The United States has called on Turkey to refrain from buying additional Russian arms after President Recep Tayyip Erdoğan said they still intended to acquire a new batch of Russian-made missile systems, despite Washington's opposition.
The move to buy a new round of S-400 air defense systems, which could deepen a rift between the two NATO allies, could trigger new U.S. sanctions, officials have said.
“Nobody will be able to interfere in terms of what kind of defense systems we acquire, from which country, at what level,” Erdoğan told CBS News correspondent Margaret Brennan in New York last week.
“We are the only ones to make such decisions,” the president said when asked if he intends to buy another round of S-400s.
When Brennan said, “that sounds like a yes,” Erdoğan answered, “Of course, of course, yes.”
“We urge Turkey at every level and opportunity not to retain the S-400 system and to refrain from purchasing any additional Russian military equipment,” a State Department spokesperson was cited as saying by Reuters when asked about Erdoğan’s comments Sunday.
“We continue to make clear to Turkey that any significant new Russian arms purchases would risk triggering CAATSA 231 sanctions separate from and in addition to those imposed in December 2020,” the spokesperson added, referring to the 2017 Countering America’s Adversaries Through Sanctions Act.
The spokesperson also said the United States regards Turkey as an ally and friend and seeks ways to strengthen their partnership “even when we disagree.”
Talks continued between Russia and Turkey about the delivery of a second batch and the two countries are in the process of signing a new deal in the near future, Alexander Mikheyev, the head of Russia’s state-run arms exporter Rosoboronexport, said in August.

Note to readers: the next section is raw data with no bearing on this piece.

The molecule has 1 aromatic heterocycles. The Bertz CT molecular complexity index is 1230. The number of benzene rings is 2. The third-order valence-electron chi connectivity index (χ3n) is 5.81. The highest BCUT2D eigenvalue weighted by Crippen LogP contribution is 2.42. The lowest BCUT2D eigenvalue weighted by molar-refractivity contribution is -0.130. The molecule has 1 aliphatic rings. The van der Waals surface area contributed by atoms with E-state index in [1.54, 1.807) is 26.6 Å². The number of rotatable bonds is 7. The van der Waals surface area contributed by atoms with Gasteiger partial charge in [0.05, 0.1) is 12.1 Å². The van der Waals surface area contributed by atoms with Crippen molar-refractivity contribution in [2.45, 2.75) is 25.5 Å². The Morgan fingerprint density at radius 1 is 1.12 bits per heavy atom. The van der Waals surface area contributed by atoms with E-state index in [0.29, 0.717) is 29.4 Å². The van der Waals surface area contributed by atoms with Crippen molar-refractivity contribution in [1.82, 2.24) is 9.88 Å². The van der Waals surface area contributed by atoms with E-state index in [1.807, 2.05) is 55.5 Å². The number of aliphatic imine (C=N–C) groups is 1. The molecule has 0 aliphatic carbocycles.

Turkey’s initial purchase of the first batch of S-400s from Russia strained ties with the U.S.
The move prompted Washington to remove Turkey from the new generation F-35 Lightning II jet program, before it imposed sanctions on the country’s Defense Industry Presidency (SSB), its chief, Ismail Demir, and three other employees in December
The U.S. argued that the system could be used by Russia to covertly obtain classified details on the Lockheed Martin F-35 jets and that it is incompatible with NATO systems. Turkey, however, insists that the S-400 would not be integrated into NATO systems and would not pose a threat to the alliance.
Erdoğan explained that Turkey was not given the option to buy American-made Patriot missiles and that the U.S. had not delivered F-35 stealth fighter jets despite a payment of $1.4 billion (TL 12.37 billion).
Erdoğan is scheduled to meet Russian President Vladimir Putin Wednesday in Sochi, Russia.
“We will of course reach an important decision in Turkey-Russia relations,” Erdoğan said.